KZN 2010/2011 Budget Debate -
Economic Development (Vote 4)


By Dr LPHM Mtshali MPL

KwaZulu-Natal Legislature
Pietermaritzburg : 13 April 2010


Chairperson, we in the IFP agree fully with the Department of Economic Development that we must, despite the current recessionary climate, continue to spend on infrastructure projects because such investments will generate growth when demand eventually returns to optimal levels in the domestic and global economies.


But we insist on enlisting private partners to help fund that infrastructure spending as a prerequisite for economic viability of individual projects. With the right incentives in place, there is no need for the South African taxpayer to fund single-handedly all the infrastructural projects currently planned or underway.


One word in this regard about this department’s flagship project, which is to be unveiled to the public next month – the King Shaka International Airport at La Mercy. We urge the provincial government to comment on the news reports that the cost of the new Durban airport, estimated at R7-billion, has vastly exceeded the original and revised budgets and that this shortfall will ultimately be passed on to passengers through inflated airfares.


We see this as a pertinent question since the King Shaka airport was conceived and tirelessly promoted as a necessary tool for multiplying air traffic into Durban and making air travel to our largest city both more efficient and cheaper for the businessman and the consumer.


We also urge the provincial government to comment on the alleged opposition to the new airport from virtually all airline operators who reportedly viewed the project as uneconomical given the volume of air traffic passing through Durban at present and in the foreseeable future. We would particularly like to be appraised of the extent of consultation the provincial government undertook in this regard. And finally we wish to get a comment on the ongoing controversy regarding the refusal to sell the old Durban International Airport to Comair, which has prompted allegations of promoting uncompetitive behaviour.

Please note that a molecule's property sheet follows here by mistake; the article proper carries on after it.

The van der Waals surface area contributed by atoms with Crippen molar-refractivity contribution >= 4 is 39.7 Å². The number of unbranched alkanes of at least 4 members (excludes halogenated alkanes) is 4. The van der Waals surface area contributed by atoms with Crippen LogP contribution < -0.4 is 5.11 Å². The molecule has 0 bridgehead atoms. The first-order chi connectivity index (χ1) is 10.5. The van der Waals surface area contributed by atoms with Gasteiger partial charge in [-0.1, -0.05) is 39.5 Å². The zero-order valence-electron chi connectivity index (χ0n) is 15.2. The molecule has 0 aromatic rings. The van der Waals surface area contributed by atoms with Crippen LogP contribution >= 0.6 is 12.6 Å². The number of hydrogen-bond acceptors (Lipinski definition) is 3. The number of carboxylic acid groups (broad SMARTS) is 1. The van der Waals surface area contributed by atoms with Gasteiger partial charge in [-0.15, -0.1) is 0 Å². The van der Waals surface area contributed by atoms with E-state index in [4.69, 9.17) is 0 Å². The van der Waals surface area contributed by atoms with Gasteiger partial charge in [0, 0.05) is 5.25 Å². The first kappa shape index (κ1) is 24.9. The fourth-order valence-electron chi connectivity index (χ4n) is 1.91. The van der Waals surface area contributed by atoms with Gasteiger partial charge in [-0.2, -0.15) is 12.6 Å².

Chairperson, the IFP has long supported the principle of job creation though public investment which is another stated objective of the Department of Economic Development. This is particularly true of state-funded investments in the small businesses where jobs are of a more sustainable nature compared to the long-running Extended Public Works Programme, which by its very nature is largely temporary and where little or no training and skills transfer can possibly take place.


On the face of it, both Ithala and its subsidiary, the KwaZulu Natal Growth Fund, are programmed to do just that – to fund small business initiatives that train individuals for the job market, develop and transfer practical skills and ultimately create sustainable jobs. In practice, however, much of the investment that these entities provide is bad investment with grossly inflated overheads and insufficient return. Very often, decisions to grant start-up loans are driven by political concerns rather than merit. This could be good politics, but it is bad economics. Presenting the Growth Fund with a blank cheque – such as the flat budgetary allocation of R100-million annually over the MTEF considering its poor performance in the past is a case in point.


Chairperson, the reason why many state-funded projects do not materialise and fail to turn out a profit without continued financial backing is the same as the reason why private investors would think twice about funding them in the first place. Private investors tend to look at the big picture and what they see is mostly disheartening.


There is the inflexible labour legislation, the poor educational system, the high incidence of corruption, low productivity, high crime levels, the tendency of government to move more and more towards centralization and threats of expropriation of assets and property - most recently evidenced by renewed debate about nationalisation - most of these issues filter down from the national government, some – such as the major red tape obstacles to do business in KwaZulu-Natal could be successfully addressed by the provincial government.


If we are serious about creating sustainable jobs where they are needed most, we must provide tax incentives for new investments in the manufacturing industry, particularly in rural areas. We must also reform or even abolish Setas, introduce training incentives for businesses, readjust the mostly unworkable and costly Black Economic Empowerment and affirmative action initiatives and do away with the policy of providing loans and jobs for pals. In other words, we must do away with much of the current practice behind the free enterprise fašade of our public entities.


Chairperson, one last comment I wish to make has to do with the letter addressed to the chairpersons of three portfolio committees of this House by the SACP detailing irregularities at the Ithala Finance Corporation under the controversial tenure of its CEO Sipho Shabalala. 


The most extraordinary thing about this letter that its authors had to resort to addressing their concerns to Parliament rather than to their political party. Clearly, internal communication with their partners within the ANC had failed. It is unfortunate that none of the three committees has dealt with the contents of the letter. We on the opposition benches urge them to do so if this House is to fulfil its oversight role adequately. 


I thank you.


Lionel Mtshali
078 302 0929